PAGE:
• How easily nature can destroy the fruits of man's toil.
  • How terrifying storms must be to people who depend on what they grow.
Today's the first day I really missed reading op-eds. When did I say I was allowed to do so again?

Tuesday, June 21, 2011

Comparative Advantage

Pardon another economics-fueled post.

So I'm one year from the target date when I really want to convince my wife to trade in her beloved Honda Civic. I've been agonizing over what we should get, agonizing that it couldn't be a minivan. Two growing kids, ambitions of great family vacations, and the forethought that we'll often be hauling more than just Sam and Caroline to this-and-that at church, scouts, and school means we need space. But a minivan? Oh, no, never that. Instead, we look at the Ford Flex's love-it-or-leave-it styling (for me the former, for my wife the latter), the large-rear-ended Honda Crosstour (a/k/a the Cross-turd according to several automotive sites), or, well, we don't know.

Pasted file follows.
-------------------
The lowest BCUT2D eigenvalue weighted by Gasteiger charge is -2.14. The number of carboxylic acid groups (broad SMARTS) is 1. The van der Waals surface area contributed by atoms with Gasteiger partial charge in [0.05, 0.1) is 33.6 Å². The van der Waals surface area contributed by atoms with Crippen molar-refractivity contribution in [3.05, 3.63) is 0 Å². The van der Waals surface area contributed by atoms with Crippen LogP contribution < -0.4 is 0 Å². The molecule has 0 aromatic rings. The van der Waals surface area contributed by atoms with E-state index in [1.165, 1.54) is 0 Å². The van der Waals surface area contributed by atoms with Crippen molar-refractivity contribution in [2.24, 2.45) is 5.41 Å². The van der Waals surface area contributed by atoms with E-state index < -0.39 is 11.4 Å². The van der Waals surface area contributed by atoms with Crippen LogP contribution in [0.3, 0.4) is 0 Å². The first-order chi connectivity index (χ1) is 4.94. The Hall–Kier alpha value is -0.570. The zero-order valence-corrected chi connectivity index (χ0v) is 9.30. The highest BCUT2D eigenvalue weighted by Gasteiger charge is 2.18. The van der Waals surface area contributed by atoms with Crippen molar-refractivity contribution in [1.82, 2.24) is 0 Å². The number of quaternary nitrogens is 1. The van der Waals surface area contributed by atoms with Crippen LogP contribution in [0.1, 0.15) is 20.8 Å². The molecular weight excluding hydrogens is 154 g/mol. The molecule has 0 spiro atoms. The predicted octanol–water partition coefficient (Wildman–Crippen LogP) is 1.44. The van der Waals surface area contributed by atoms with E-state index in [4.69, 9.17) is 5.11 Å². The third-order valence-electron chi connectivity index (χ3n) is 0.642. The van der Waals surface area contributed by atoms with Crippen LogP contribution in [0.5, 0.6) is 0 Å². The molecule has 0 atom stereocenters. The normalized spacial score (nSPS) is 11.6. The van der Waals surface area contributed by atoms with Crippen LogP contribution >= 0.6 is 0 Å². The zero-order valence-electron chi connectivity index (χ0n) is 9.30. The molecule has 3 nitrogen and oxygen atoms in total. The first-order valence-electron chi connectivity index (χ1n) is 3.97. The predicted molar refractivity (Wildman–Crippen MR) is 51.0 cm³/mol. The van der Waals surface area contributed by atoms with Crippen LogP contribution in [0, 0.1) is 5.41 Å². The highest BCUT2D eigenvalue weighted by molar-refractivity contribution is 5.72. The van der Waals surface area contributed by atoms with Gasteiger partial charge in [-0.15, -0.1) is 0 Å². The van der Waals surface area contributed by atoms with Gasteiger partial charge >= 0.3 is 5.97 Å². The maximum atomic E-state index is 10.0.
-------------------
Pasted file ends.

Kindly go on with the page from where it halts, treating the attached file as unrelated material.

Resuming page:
It's starting to hit me that perhaps we as consumers are foolish looking into the fashionable automotive Swiss Army knife that is the Crossover or SUV. For alleged utility that is rarely used, one concedes back-seat comfort, ease of egress, and fuel economy. In trying to find a vehicle that can haul people short distances, haul them and their stuff long distances, weather the weather, and still be pleasant to drive we have found a flawed jack of all trades.

I wonder if a family in our neighborhood has it right. Four kids: two cars. One is a equipped to the brim minivan, the other is a compact four-door. Two cars, two specialists.

Coincidentally, I stumbled upon this insight from Motor Trend.

A fundamental concept in economics is that trade makes people better off. Essentially, we are better off as individuals and as a society when we specialize in one area rather than be jacks of all trades. In many ways, it makes sense. The world is better off since Steve Jobs decided to specialize in creating iProducts, that I specialized in teaching high school Social Studies, that my brother-in-law specialized in music. The alternative: we're each subsistence farmers.